(3) Whitaker, PhD. Thesis, Ibid (1939).
(4) Lewis, M.S. Thesis, Ibid (1939).
(5) Whitmore and Co-workers, J.A.C.S., 60, 2029, 2458,
2462 (1939).
(6) Crooks, PhD. Thesis, The Penna. State College,
(7) Wagner, M.S. Thesis, ibid,
(1939).
(8) Organic Syntheses, Vol 13, P-20.
(1939).
II. MISCELLANEOUS REACTIONS
Part B
THE ACTION OP METHYL AND ETHYL GRIGNARD REAGENTS
ON ETHYL ACETONEDICARBOXYLATE
INTRODUCTION
Tlie purpose of this work was the preparation of 2 ,4 ,
6-trimethylheptanetriol-2 ,4,6 by the action of an excess
of methylmagnesium chloride on ethyl acetonedioarboxylatet
O
CH3MgCl
C2H5OOC-CH2C-CH3-COOC2H5
* -6-6-6-C-C-C-C6h OH OH1
It was found that, instead of the expected product,
acetone and its condensation products were the chief pro­
ducts of the reaction. The action of ethylmagnesium
bromide on the ester was then studied for the purpose of
gaining some insight into the mechanism of the reaction.
DISCUSSION
As has been stated, the primary purpose of this work
was the preparation of 2,4,6-trimethylheptanetriol-2,4,6
by the addition of ethyl aeetonedioarboxylate to an excess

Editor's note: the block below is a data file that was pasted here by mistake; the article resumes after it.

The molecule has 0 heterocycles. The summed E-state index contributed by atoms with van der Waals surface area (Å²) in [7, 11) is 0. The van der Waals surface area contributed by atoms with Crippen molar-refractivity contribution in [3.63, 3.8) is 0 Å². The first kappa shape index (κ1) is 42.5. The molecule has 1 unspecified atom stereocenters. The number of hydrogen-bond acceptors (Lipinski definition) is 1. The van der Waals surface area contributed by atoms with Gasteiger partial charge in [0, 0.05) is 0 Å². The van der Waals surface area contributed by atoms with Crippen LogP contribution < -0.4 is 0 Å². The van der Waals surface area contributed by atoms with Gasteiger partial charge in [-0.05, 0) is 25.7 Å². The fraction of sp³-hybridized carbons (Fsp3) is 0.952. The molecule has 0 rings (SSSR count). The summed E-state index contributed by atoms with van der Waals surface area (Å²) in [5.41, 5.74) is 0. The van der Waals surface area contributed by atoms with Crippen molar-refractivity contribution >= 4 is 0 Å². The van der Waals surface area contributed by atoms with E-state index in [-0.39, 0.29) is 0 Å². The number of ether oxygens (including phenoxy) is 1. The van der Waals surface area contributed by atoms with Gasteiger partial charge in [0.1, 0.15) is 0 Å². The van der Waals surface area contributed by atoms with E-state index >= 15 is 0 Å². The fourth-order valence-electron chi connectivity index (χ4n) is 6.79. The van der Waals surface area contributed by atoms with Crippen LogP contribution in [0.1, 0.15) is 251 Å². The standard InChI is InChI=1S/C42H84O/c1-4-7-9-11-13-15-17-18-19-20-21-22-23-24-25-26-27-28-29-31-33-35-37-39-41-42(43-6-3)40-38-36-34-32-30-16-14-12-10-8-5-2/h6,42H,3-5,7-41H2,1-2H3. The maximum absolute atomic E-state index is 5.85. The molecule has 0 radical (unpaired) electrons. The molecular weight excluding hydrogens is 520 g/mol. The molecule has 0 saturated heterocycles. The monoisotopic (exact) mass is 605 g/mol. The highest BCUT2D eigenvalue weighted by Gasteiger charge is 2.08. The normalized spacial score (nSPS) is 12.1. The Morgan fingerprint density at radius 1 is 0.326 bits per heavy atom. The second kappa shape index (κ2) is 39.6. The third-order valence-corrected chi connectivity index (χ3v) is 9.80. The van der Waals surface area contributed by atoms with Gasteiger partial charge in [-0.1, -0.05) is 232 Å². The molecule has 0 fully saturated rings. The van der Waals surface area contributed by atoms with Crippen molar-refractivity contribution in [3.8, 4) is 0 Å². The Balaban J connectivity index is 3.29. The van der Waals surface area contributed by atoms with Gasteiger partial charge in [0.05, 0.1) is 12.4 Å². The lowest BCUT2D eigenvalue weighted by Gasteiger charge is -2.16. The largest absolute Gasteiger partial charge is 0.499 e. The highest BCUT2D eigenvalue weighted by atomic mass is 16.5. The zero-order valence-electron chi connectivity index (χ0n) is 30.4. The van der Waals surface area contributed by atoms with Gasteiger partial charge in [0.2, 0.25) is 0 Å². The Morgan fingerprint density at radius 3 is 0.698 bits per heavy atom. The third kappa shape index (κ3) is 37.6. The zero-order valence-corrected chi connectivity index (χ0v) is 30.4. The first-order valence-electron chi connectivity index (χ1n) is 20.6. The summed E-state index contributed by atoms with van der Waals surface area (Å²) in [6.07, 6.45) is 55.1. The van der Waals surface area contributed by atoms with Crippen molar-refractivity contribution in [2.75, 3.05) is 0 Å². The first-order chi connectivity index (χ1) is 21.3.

of methylmagnesium chloride*
The absence of any detectable
amount of this compound among the products made it seem
advisable to discontinue the problem.
Consequently, no
definite conclusions were reached oonoerning the course of
the reaction*
However, it was shown that the main: products of the
reaction of the ester with methylmagnesium
chloride were
acetone and acetone condensation products.
Of the latter,
only mesityl oxide was identified*
The other high boiling
products, although not identified, form ketone derivatives
and appear to be condensation products derived from acetone.
It was hoped that the products from the action of ethylmagnesium bromide on ethyl acetonedicarboxylate would give
some insight into the mechanism of the reaction.
With the
exception of ethyl alcohol, the liquid products from this
reaotion were of a complex nature and were not identified*
All attempts to detect methyl ethyl ketone or aoetone
among the products were unsuccessful.
Quite unexpected,